Evidence for a long-wanted hypothetical particle may have been hidden in normal view (X-rays) all this time.
Scientists have shown that the X-ray emission emitted by a group of neutron stars known as the Magnificent Seven is so excessive that it could be coming from axons, a kind of long-predicted particle formed in the dense cores of these dead bodies.
If their findings are confirmed, this discovery could help unveil some of the mysteries of the physical universe – including the mysterious nature. Dark matter That brings it all together.
“Finding the axes has been a major effort in high-energy particle physics, both in theory and in experiments.” Astronomer Raymond said From the University of Minnesota.
“We think axons can exist, but we haven’t discovered them yet. You can think of axons as ghost particles. They can be anywhere in the universe, but they don’t interact with us strongly so we don’t have any observations from them yet.”
Axons are hypothetical particles of very low mass, first developed in the 1970s to solve the question of why strong atomic forces follow something called Symmetry of parity of chargeWhen most models say they don’t need to.
Axons are predicted by several string theory models – a proposed solution to the tension between General Relativity Quantum mechanics – and the axes of a particular mass are also a strong candidate dark matter. So scientists have a number of really good reasons to look for it.
If they were present, it would be expected that axons would be produced inside stars. These stellar axons are not the same as dark matter axons, but their presence implies the presence of other types of axons.
One way to look for axons is to look for excess radiation. Axions are expected to decay into pairs of photons in the presence of a magnetic field – so if more electromagnetic radiation than it should be detected in an area where this decay is expected, this could constitute a clue to the axons.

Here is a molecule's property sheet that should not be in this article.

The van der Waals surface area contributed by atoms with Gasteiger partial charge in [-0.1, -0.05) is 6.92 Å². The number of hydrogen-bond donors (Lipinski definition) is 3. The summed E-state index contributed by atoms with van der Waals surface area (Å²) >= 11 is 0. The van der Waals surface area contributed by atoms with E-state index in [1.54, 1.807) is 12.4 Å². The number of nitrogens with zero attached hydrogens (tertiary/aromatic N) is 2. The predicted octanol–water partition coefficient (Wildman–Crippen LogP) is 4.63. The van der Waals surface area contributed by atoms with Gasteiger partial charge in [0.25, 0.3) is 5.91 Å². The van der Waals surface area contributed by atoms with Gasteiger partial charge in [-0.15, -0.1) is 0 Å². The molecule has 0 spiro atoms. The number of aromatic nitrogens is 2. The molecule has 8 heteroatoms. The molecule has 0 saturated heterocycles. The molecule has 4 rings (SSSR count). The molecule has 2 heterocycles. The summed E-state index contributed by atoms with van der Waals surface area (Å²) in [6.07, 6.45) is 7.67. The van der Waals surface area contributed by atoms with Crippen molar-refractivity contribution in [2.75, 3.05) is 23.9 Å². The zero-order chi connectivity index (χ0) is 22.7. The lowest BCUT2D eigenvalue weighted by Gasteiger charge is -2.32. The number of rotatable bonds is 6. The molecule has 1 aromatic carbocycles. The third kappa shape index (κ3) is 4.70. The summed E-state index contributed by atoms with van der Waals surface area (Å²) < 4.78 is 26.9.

In this case, the extra X-ray is exactly what astronomers found when looking at the Magnificent Seven.
These neutron stars – collapsing cores of dead massive stars that died in a supernova – do not clump together, but do share a number of features. They are all isolated neutron stars at nearly middle age, after a few hundred thousand years of stellar death.
They are all cool, emitting low-energy (soft) x-rays as they do so. They all have powerful magnetic fields, trillions of times stronger than Earth’s, strong enough to induce axion decay. And they’re all relatively close, 1,500 light years away from Earth.
This makes it an excellent laboratory for researching axons, and when a team of researchers – led by senior author and physicist Benjamin Safdie of Lawrence Berkeley National Laboratory – studied the Magnificent Seven using multiple telescopes, they identified high-energy (hard) X – the unexpected emission of neutron stars of this type. .
In space, there are many processes that can produce radiation, so the team had to carefully study other potential sources of emissions. PulsarsIt, for example, emits harsh x-rays; But other types of radiation emitted by pulsars, such as radio waves, are not found in the Magnificent Seven.
Another possibility is that unresolved sources near neutron stars can produce a solid X-ray emission. But the data sets the team used, from two different X-ray observatories – XMM-Newton and Chandra – indicated that the emission was coming from neutron stars. The team also found that it is unlikely that the signal was the result of an accumulation of X-ray emissions.
“We are very confident that there will be this surplus, and we are very confident that there is something new between this increase.” Safadi said. “If we were 100% sure that what we see is a new particle, that would be huge. That would be a revolution in physics.”
This does not mean that the excess is a new particle. It could be an astrophysical process that was previously unknown. Or it could be something as simple as an artifact from telescopes or data processing.
“We are not claiming that we have discovered an axon yet, but we are saying that the additional X-ray photons can be explained by the axons,” The participant said. “It’s an exciting discovery of an increase in x-ray photons, an exciting possibility that really matches our interpretation of the axions.”
The next step will be to try to verify the result. If the excess is produced by the axons, most of the radiation should be emitted at energies higher than the energies of XMM-Newton and Chandra which are able to detect. The team hopes to use a newer telescope, NASA’s Nostar, to observe the remarkable seven over a wider range of wavelengths.
Magnetized white dwarf stars could be another place to look for axon emission. Like the Seven Wonderful Objects, these objects possess strong magnetic fields and are not expected to produce a strong X-ray emission.
The research has been published in Physical review letters.